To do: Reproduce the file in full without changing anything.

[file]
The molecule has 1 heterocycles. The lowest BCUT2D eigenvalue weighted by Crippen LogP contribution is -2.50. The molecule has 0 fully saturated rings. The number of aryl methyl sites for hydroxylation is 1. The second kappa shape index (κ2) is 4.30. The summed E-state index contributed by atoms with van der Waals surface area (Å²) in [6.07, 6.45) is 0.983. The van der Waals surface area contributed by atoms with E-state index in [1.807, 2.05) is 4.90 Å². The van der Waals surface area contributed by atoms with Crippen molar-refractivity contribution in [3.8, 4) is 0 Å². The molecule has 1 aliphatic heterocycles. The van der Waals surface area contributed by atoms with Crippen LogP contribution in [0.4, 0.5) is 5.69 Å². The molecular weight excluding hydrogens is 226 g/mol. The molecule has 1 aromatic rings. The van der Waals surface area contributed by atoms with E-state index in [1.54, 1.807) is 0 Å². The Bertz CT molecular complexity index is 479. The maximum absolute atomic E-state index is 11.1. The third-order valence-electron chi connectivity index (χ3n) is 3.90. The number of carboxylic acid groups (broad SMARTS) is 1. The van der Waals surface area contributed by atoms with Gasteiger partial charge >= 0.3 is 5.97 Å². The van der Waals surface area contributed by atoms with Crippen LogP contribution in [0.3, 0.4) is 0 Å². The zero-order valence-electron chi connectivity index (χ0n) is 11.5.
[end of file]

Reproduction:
The molecule has 1 heterocycles. The lowest BCUT2D eigenvalue weighted by Crippen LogP contribution is -2.50. The molecule has 0 fully saturated rings. The number of aryl methyl sites for hydroxylation is 1. The second kappa shape index (κ2) is 4.30. The summed E-state index contributed by atoms with van der Waals surface area (Å²) in [6.07, 6.45) is 0.983. The van der Waals surface area contributed by atoms with E-state index in [1.807, 2.05) is 4.90 Å². The van der Waals surface area contributed by atoms with Crippen molar-refractivity contribution in [3.8, 4) is 0 Å². The molecule has 1 aliphatic heterocycles. The van der Waals surface area contributed by atoms with Crippen LogP contribution in [0.4, 0.5) is 5.69 Å². The molecular weight excluding hydrogens is 226 g/mol. The molecule has 1 aromatic rings. The van der Waals surface area contributed by atoms with E-state index in [1.54, 1.807) is 0 Å². The Bertz CT molecular complexity index is 479. The maximum absolute atomic E-state index is 11.1. The third-order valence-electron chi connectivity index (χ3n) is 3.90. The number of carboxylic acid groups (broad SMARTS) is 1. The van der Waals surface area contributed by atoms with Gasteiger partial charge >= 0.3 is 5.97 Å². The van der Waals surface area contributed by atoms with Crippen LogP contribution in [0.3, 0.4) is 0 Å². The zero-order valence-electron chi connectivity index (χ0n) is 11.5.